SWEPTAIL, bespoke Rolls-Royce for one specific customer
Every aspect of the material treatment of ‘Sweptail’ exudes handcrafted quality and exacting attention to detail. In short, it is a Rolls-Royce – but like no other before. The owner of this car, who doesn’t wish to be named, obviously has deep pockets. Very deep pockets, since the special Rolls is rumored to cost around $13 million. The unnamed gentleman came to Rolls-Royce to realize his vision of a one-off luxury motor car that would evoke the beauty of coachbuilt Rolls-Royces of the 1920s and 1930s. He asked for a two-seat coupé featuring a large panoramic glass roof.
“Sweptail is the automotive equivalent of Haute Couture,” comments Giles Taylor, Director of Design at Rolls-Royce Motor Cars. “It is a Rolls-Royce designed and hand-tailored to fit a specific customer. This customer came to the House of Rolls-Royce with an idea, shared in the creative process where we advised him on his cloth, and then we tailored that cloth to him. You might say we cut the cloth for the suit of clothes that he will be judged by.”
Inspired by the beautiful coachbuilt Rolls-Royces of the 1920s and 1930s, the client’s desire was for a coachbuilt two seater coupé featuring a large panoramic glass roof. Amongst his inspirations were the dramatic 1925 Phantom I Round Door – the svelte tapering glasshouse, dramatic dash to axle proportion and up-sweep of the rear departure angle of the 1934 Phantom II Streamline Saloon. Other classics from the marque’s golden age informing this car were the 1934 Gurney Nutting Phantom II Two Door Light Saloon and the Park Ward 20/25 Limousine Coupé.
The grille is the largest fitted to any modern-era Rolls Royce. It’s milled from a single piece of aluminum, before being hand-polished to a mirror shine. Further back you’ve the “swept-tail” that gives the car its name, while Rolls says the way the bodywork wraps under the car “with no visible boundary to the surfaces” is “akin to the hull of a yacht”. Meanwhile the “bullet-tip” centre brake light and lower bumper “combine to create a greater feeling of elegance in motion”.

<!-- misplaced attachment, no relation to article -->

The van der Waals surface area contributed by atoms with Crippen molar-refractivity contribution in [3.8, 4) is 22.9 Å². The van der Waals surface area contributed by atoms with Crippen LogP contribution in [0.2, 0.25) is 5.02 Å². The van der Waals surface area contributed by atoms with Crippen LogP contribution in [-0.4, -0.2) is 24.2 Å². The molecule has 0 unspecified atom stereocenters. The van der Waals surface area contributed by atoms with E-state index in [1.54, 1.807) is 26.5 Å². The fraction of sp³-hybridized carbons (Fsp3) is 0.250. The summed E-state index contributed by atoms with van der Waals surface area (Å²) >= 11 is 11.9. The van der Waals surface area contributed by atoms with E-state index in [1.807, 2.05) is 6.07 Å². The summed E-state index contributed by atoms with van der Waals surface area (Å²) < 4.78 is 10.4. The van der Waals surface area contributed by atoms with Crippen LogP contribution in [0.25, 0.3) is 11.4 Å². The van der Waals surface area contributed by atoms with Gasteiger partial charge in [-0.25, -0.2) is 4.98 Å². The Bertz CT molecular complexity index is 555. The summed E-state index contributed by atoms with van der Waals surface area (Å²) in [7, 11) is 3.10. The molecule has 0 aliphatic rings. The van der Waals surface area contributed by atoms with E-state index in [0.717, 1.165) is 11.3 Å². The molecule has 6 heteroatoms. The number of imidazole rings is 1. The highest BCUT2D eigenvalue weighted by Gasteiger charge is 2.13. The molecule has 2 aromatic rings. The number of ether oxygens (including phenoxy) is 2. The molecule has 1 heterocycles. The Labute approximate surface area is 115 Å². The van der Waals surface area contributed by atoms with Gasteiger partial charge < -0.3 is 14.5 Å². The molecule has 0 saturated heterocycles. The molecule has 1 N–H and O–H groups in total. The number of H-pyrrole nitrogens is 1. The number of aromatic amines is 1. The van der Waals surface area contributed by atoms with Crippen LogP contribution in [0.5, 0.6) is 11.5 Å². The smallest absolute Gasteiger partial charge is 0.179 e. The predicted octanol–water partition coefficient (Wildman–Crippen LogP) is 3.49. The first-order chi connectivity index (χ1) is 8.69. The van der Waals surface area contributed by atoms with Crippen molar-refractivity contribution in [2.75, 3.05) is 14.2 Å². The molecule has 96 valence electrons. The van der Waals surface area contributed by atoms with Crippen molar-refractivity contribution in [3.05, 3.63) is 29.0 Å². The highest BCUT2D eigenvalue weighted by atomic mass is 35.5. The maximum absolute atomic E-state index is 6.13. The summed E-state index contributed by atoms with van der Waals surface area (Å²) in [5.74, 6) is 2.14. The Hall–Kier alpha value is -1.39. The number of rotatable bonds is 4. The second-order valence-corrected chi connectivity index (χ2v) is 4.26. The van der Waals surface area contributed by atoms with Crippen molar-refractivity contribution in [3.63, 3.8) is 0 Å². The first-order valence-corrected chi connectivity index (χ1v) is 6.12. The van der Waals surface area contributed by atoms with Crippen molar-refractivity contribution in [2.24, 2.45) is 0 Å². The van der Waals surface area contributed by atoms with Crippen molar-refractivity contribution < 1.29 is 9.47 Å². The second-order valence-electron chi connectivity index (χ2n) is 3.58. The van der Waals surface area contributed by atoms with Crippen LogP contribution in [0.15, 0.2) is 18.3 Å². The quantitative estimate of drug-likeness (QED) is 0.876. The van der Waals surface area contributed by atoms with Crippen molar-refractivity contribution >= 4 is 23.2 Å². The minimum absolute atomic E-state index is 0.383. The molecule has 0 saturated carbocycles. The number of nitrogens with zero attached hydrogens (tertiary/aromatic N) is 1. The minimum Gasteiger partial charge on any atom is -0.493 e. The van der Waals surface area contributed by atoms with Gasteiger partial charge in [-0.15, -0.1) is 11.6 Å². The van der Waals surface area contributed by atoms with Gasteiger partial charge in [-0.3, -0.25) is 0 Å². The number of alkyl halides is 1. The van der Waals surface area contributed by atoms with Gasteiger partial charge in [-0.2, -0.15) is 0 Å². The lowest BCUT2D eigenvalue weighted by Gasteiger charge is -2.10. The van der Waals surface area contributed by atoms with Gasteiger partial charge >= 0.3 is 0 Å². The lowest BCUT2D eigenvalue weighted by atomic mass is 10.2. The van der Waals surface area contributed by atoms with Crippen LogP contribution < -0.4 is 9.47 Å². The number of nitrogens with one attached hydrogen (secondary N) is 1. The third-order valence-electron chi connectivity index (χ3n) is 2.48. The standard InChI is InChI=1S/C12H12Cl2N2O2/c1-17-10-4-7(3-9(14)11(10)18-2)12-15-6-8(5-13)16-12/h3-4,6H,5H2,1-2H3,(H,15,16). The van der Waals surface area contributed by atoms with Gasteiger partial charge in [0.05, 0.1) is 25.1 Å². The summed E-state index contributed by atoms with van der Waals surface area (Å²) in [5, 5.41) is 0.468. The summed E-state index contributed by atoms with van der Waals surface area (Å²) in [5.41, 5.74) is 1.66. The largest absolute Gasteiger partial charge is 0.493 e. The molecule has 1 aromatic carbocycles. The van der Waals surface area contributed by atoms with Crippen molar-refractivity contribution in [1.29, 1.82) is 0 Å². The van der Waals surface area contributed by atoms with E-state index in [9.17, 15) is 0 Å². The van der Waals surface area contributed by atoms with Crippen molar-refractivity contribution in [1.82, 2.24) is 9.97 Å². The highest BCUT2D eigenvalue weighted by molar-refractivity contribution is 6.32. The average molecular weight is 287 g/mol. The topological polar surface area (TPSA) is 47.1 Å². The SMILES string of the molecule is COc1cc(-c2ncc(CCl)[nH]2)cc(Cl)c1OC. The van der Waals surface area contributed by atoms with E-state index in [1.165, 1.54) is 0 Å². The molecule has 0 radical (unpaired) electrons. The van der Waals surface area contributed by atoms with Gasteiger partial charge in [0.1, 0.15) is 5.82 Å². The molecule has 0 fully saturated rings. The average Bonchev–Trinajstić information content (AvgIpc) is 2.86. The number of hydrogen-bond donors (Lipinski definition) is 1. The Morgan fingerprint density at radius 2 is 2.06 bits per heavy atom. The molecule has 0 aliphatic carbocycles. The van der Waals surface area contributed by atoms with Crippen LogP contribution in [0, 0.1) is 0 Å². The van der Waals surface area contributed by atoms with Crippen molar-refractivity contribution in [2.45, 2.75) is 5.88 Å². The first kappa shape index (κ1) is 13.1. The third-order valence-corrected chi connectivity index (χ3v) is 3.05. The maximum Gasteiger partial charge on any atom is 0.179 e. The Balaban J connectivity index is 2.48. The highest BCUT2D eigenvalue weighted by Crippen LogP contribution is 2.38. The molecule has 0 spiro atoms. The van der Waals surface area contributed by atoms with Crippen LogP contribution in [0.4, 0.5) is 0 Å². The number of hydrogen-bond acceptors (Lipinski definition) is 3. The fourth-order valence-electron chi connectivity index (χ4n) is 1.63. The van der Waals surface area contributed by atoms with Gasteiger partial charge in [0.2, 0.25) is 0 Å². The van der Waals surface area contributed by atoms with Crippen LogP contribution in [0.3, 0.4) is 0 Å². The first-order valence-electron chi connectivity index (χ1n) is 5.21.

The “highlight” of the exterior though, says Rolls, is the panoramic glass roof. They claim it’s “one of the most complex ever seen on a motor car”. It’s certainly among the biggest. Creating the ambience of the interior of the motor car, the glass of the roof is framed by polished aluminum rails that channel it into a vanishing point at the rearmost extremity of the cabin. The panoramic glass roof illuminates a minimalist interior, ‘decked’ out in materials as rich as you’d expect from the marque. Dark ebony wood and ‘Dark Spice’ leather are complimented by lighter paldao wood and ‘Moccasin’ leather. The minimalist ethic is taken to the extreme with the dashboard, which ditches everything except for one single physical control – everything else is hidden away to allow the materials to star.
Behind the two enormous front seats, instead of a rear bench you’ll find an vast expanse of wood, ideal for storing designer suitcases. The center armrest is a chiller for a bottle of vintage champagne and two crystal champagne flutes.
Rosemary Ashe (who got that red dress many months after the premiere) John Aron Mary Millar Royce Mills David Firth (Monsieur André AND the original Raoul understudy) Michael Ball Claire Moore (that dress with stripy hem was also worn by understudy Maria Kesselman. not sure if they shared it, or if one inherited it from the other).